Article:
all the fools on earth.
It is worse than vanity to expect
that it will be otherwise during the
industrial conflict in the country,
where wage-workers who earn on
an average $10 per day receive less
than 20 per cent of that amount;
where we have 10,000 miiiiouancs
and a million . and half of unem
ployed men that have in the gov
ernment and society no possible
interest save that inspired hv
hatred for a svstem through which
capital has been premitted to
crowd them out of work and home
by cornering labor-saving ma
chinery that dispenses with the
service of 470,000,000 Jabor-jis
working eight hours a day. These
so-called "tramps" are on the in
crease, while fools are saying amen
and expecting the condition to last
forever. Of course, I refer to fools
in the qualified or partial sense.
and as regards the spiritual and
moral faculties out of which looks
the mortal soul and through and
into which shines the new light
from the higher Jaw and the higher
life. J1 or while the animal nature
and acquisitiveness of civilized
man have through the spur of in
spiration of competitive trade and
struggle, been developed to the
verge of insanity and disolution,
the hemisphere which represents
man's better nature has been left
to languish in disguise and gather
In the mean lime the intellect,
for the want of proper incentive
and encouragement to reach for
higher prizes, has largely degener
ated Into a paid servant and pro
6titiite of commerce and of Mam
mon, until, as a rule, great and
responsible offices are seldom
within the reach of men of great
hearts and minds, but are pur
chased by men of great wealth.
Men like Webster, Clay, Stewart,
Douglas, Lincoln," Summer, and
Conklin who are never remem
bered or spoken of in connection
with commercial values, but who
live' as statesmen and great moral
and intellectual figures and forces
have retired and given place to
Senators, Judge3 and p6litical
leaders who have brought their
way to public recognition and
national notoriety, and who, except
for the accidents or incidents of
wealth, would . never hava been
known outside of their respective
localities. The leading "writers"
in our leading reviews and, to a
certain extent, even in our fashion
and family journals prominent
among which are the Ladies'
Home Journal and Youth's Com
panion are men who have made
their mark as money-getters or
professional warriors rather than
teachers and thinkers, while, alas,
uur "Cicero" is Chauncey M. De
pew. Mr. Depew is a man who gets a
salary of $75,000 a yearfor presid
ing over the Vanderbilt' railway
lines and for acting as the oratori
cal mouth-piece of Wall street.
He is a man who openly proclaims
that from now on "the nations are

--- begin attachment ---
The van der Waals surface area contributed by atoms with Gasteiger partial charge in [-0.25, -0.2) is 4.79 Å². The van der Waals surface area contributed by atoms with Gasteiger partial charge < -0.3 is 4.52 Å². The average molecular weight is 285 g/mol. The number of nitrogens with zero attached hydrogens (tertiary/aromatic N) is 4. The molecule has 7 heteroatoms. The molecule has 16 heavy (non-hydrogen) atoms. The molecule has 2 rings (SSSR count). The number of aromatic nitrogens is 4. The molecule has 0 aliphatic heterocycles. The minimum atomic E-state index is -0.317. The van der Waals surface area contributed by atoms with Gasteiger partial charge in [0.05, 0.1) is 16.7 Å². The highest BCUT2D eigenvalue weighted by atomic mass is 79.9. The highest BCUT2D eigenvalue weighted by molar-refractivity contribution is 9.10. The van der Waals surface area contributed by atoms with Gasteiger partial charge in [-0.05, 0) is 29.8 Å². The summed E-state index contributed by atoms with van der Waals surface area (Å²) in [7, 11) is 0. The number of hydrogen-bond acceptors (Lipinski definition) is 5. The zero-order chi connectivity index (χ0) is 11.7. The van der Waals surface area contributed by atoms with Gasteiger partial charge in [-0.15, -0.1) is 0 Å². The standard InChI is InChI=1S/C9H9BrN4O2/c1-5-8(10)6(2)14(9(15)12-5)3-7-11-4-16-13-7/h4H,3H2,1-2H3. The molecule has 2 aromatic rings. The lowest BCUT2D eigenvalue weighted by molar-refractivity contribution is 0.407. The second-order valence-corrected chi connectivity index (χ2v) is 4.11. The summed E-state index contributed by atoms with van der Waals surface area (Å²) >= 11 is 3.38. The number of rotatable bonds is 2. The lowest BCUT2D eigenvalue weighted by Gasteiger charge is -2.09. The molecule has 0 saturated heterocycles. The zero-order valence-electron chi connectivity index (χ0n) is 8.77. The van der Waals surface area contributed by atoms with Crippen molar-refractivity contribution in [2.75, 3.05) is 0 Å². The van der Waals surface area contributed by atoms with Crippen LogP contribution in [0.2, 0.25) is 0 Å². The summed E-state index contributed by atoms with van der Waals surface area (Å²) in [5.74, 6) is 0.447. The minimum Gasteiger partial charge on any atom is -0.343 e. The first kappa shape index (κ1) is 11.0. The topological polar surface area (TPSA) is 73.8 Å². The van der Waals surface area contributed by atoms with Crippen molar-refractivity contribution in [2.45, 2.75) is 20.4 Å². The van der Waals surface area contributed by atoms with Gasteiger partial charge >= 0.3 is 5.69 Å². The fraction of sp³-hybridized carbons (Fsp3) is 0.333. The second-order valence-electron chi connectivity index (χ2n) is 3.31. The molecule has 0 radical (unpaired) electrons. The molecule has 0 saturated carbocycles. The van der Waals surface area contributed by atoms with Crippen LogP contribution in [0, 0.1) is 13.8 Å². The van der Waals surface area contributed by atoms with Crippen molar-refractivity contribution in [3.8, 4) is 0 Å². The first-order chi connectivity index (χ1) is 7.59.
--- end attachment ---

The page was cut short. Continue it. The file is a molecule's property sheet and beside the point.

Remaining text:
to be ruled neither by Kings. Presi
dents nor the people, but by the
merchants and bankers." lie is
the man who "beleives in special
providences" that the ruler of the
universe "ordered that the short
crops in the Old World t the end
that the American farmers might,
through the advent of returning
prosperity, vote to save the coun
try by keeping in power the repub
lican party." Mr. Di'pew is a
pious man who has not discovered
that a man can no mora make a
success in the attempt to serve God
and Mammon now than he could
1.S00 years ago.
stewards we all are, say, well done.
"Inasmuch as ye did it unto the
least of one of these, ye did unto
Enter through the gate into the
joya of the Lord. I. W.
Beware, Thou Plutocrat Fool!
Editor SouUsera Oregon Vail:
The shadow of a great national
crisis is upon us. The people are
being arraigned on one side and"il-e
money power on the other in the
light. 'impending conflict
1 he issue is the ever recurring
principle of might against right,
tyranny agaiitst freedom, master
versus slave, and while the name
changes with times and condition
is View of the Froe Silver Hen Tha
People's Party's Itricht Prospects.
Hon. H. E. Taubeneck, chairman of
the executive committee of the People's
party, during attendance upon the silver
convention iu Washington, granted The
Economist an interview.
"1 am here as a looker on in Vienna,"
he said pleasantly, with a wave of his
hand toward the platform of tho Con
cordia hall, where Shinn, of Kansas, was
holding forth to lees than 200 delegates
end visitorn, "not in official capacity. I
have little hope of our being nblo to fuse
6ur interests with these people. They
have only one issue free coinage. They
wish to eliminate from our platform ev
erything but a financial plank, and dio
tate that. Is it not broad enough? Whita
we recognize the justice of their de
mand, we have others even more mate
rial to Cv battle for. If they cannot sup
port our measures (including their own),
they hava only at heart sectional proa
"In other words, they war.t to ride
your horse in their race? "Yea. And
tho People's party have put forth a plat
form which has received indorsement
from Maine to California: they conld
not at the eleventh hour recant and pro
mulgate another. Now 1 wanted this
convention to meet at Omaha during
ours. There they would have felt the
popular pulse of all sections, while here
the silk batted, kid gloved audience who
listen 'to their t&lo of woe,' is, as yon
"Tell you something about the march
of the new party? "It amounts in many
sections to a landslide. Statos which
have been wedded to Republicanism or
Democracy since the war are getting out
divorce papers right along. Mr. Davis,
cf Texas, stated to me et Omaha, where
1 recently met him, that Texaa had
already organized bOO People's party
clnbs end would give ns over T3.0G0
votes. We conlidcntly count on carry
ing the state and electoral vole of North
Carolina. Georgia, Kentucky, Kansas,
Nebraska, the two Dakotas. Minnesota
and Texas, with a powerful vote in Wis
consin and Michigan." "What will be
the numerical position of the People's
pwty in the Fifty-third congro?"
"That cf bnlance of power. We will
elect a great number of roprcaentativea.
This is ccncedeJ now even by our ene
mies." National Economist.
YOU MAY HEAR SOMETHING DROP
DOWN IN YOUR GEORGIA HOME.
BARGAINS I BARGAINS I BARGAINS!
he principle is ever the same.
This time it is "capital control of
labor." the . mrans employed is
'control of rcouey." Tne results
tf the past similar conflicts have
been invariably in favor of the